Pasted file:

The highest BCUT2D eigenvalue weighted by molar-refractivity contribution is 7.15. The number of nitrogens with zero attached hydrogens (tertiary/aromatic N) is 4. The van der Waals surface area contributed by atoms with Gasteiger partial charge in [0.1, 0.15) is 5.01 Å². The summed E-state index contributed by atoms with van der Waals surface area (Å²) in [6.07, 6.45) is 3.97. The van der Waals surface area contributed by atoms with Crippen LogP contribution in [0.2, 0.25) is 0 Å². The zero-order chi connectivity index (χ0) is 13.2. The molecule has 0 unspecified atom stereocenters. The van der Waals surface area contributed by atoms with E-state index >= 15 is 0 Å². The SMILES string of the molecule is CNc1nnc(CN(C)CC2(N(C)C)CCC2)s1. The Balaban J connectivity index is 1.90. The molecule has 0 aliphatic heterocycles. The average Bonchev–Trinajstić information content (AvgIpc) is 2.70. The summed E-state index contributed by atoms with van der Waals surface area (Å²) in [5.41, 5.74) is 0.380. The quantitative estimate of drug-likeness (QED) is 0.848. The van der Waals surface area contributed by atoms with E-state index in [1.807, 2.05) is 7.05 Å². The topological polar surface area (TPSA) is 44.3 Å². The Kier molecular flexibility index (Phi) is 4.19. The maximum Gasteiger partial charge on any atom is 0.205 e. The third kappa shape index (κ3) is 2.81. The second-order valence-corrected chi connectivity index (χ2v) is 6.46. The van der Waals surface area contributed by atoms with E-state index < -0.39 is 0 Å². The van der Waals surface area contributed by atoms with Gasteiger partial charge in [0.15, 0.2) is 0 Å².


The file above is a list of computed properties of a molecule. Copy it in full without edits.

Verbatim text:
The highest BCUT2D eigenvalue weighted by molar-refractivity contribution is 7.15. The number of nitrogens with zero attached hydrogens (tertiary/aromatic N) is 4. The van der Waals surface area contributed by atoms with Gasteiger partial charge in [0.1, 0.15) is 5.01 Å². The summed E-state index contributed by atoms with van der Waals surface area (Å²) in [6.07, 6.45) is 3.97. The van der Waals surface area contributed by atoms with Crippen LogP contribution in [0.2, 0.25) is 0 Å². The zero-order chi connectivity index (χ0) is 13.2. The molecule has 0 unspecified atom stereocenters. The van der Waals surface area contributed by atoms with E-state index >= 15 is 0 Å². The SMILES string of the molecule is CNc1nnc(CN(C)CC2(N(C)C)CCC2)s1. The Balaban J connectivity index is 1.90. The molecule has 0 aliphatic heterocycles. The average Bonchev–Trinajstić information content (AvgIpc) is 2.70. The summed E-state index contributed by atoms with van der Waals surface area (Å²) in [5.41, 5.74) is 0.380. The quantitative estimate of drug-likeness (QED) is 0.848. The van der Waals surface area contributed by atoms with E-state index in [1.807, 2.05) is 7.05 Å². The topological polar surface area (TPSA) is 44.3 Å². The Kier molecular flexibility index (Phi) is 4.19. The maximum Gasteiger partial charge on any atom is 0.205 e. The third kappa shape index (κ3) is 2.81. The second-order valence-corrected chi connectivity index (χ2v) is 6.46. The van der Waals surface area contributed by atoms with E-state index < -0.39 is 0 Å². The van der Waals surface area contributed by atoms with Gasteiger partial charge in [0.15, 0.2) is 0 Å².